March or April 10, 1862, Thomas W. Spriggs, private, 2nd., New Jersey Infantry Company C., was accidentally shot through the head while removing his musket from the stack, and expired in a few moments.

TORPEDO BUREAU, Richmond, Va., November 18, 1864.

Secretary of War:

SIR: I have the honor to state that notwithstanding the vigilance of the enemy we have managed, from time to time, to transfer to their rear torpedoes; but many abortive attempts thus to destroy their shipping before I came here - but one success, I believe, in the James River - have rendered them so watchful that I almost despair of accomplishing anything that way now, with the obstructions in the river and guards to their vessels. It has had one good effect, however, in causing the enemy to watch the river-banks with thousands of their soldiers, who might otherwise be employed against us. We have relied somewhat necessarily upon the " Singer torpedoes," which were located at spots visited by the boats of the enemy, but, as before reported to the engineer bureau, with no adequate results, leading to a doubt of their efficiency in salt water where barnacles and young oysters abound.

Our operations have been mainly directed to the James, Pamunkey, and Chickahominy Rivers, and some attempts made in Appomattox with torpedoes. When I left Richmond for Wilmington, in the fall of 1862, we commenced planting submarine mortar batteries in the James, and it is much to be regretted that the officer who relieved me in the submarine defenses did not continue their use, as these, the enemy report, being of a nature they could not remove, kept them out of Charleston harbor. Our efforts for the defense of this place have been directed lately to planting subterra shells between our lines of abatis at our works commanded by General Barton. We have planted at this date 1,298 subterra shells so protected by tin covers inverted over them as thoroughly to shield them from the effect of rain and increase the area of the primer, and might thus be put at the bottom of the river without deteriorating their efficacy. For the protection of our own men, immediately in rear of each shell, at a distance of three feet, is planted a small red flag on a staff three feet long to indicate where it is, which is to be removed at night-fall or if the enemy approach, to be replaced as soon thereafter as necessary.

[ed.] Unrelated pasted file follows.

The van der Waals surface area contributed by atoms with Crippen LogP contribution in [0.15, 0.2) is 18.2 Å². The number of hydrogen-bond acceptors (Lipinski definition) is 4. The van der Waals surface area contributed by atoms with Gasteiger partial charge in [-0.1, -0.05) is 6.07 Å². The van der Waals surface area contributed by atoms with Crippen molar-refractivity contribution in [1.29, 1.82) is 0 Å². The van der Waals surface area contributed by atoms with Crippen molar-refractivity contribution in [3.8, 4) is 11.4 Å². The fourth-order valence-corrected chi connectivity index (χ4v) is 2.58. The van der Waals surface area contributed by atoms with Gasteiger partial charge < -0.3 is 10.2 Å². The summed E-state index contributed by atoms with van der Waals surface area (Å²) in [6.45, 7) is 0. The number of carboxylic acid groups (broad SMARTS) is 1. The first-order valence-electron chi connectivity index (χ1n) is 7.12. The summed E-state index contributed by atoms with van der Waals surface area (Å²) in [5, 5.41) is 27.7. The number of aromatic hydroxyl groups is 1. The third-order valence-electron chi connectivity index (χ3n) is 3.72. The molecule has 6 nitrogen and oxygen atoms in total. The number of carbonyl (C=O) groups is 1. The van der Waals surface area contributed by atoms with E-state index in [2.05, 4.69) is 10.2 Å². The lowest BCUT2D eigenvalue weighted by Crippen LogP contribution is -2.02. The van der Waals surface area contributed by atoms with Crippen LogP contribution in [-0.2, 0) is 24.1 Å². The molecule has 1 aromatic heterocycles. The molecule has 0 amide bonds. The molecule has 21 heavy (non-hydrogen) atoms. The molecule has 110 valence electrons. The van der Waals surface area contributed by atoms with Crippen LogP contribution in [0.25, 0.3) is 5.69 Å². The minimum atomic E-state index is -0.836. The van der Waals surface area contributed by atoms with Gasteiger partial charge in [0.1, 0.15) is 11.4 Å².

There are pathways made for egress and ingress of our soldiers through these flags and shells indicated by longer streamers, and is intended to be surmounted at night by lanterns with lamp or candle having three darkened sides, and one glass covered with red flannel, as soon as they can be made; the pathway between two of these being safe at night, and the light easily extinguished at any moment. These shells now seem to be popular with our officers and are being planted as fast as our limited means will permit, say about 100 per diem. From reports of deserters they are rapidly demoralizing the enemy. Unfortunately in planting one of these shells a few days since one of our best men thus employed, William S. Deupree, accidentally fell upon one and was immediately killed in full sight of the foe, who, hearing the explosion, was attacked to the spot, observing the effects and what was doing. In closed is a diagram of the position of the subterra shells at our lines, which it is believed the enemy will not attempt to pass, and will enable us to subtract most of our infantry protection from our batteries of artillery for service in the field.

1st February1864, , Private James Lick, 25th., Wisconsin Infantry, Company C, while watering ambulance horses on board the H. Choteau, accidentally fell overboard and was lost in the Mississippi River.

February 2, 1864, Private George W. Louthain, 25th., Wisconsin Infantry, Company I, shot by accidental discharge of his gun while falling in company for line of march at Little Chunky Creek, Mississippi.

October 7, 1864, John Luckmeyer, 5th., New Jersey Infantry Co. D., was (accidentally); wounded.

July 12, 1864, During this day Sergeant (?) Delay 3rd., Iowa, Cavalry Co. I., while laying down the fence for his squadron, was accidentally wounded in the leg.
May have been Reuben Delay.

September 1863, Captain (?), Boswell, Illinois regiment, who had been acting major, performed his duty well until the morning of the 19th, when he was accidentally wounded and retired from the field.
May have been Andrew J. Boswell, Company F. of the 44th. Infantry.

September 17, 1862, Private (?), Drimer was accidentally wounded in the hand by a piece of friction-primer.
No record can be found on him on him on at any regiments, name may be in error.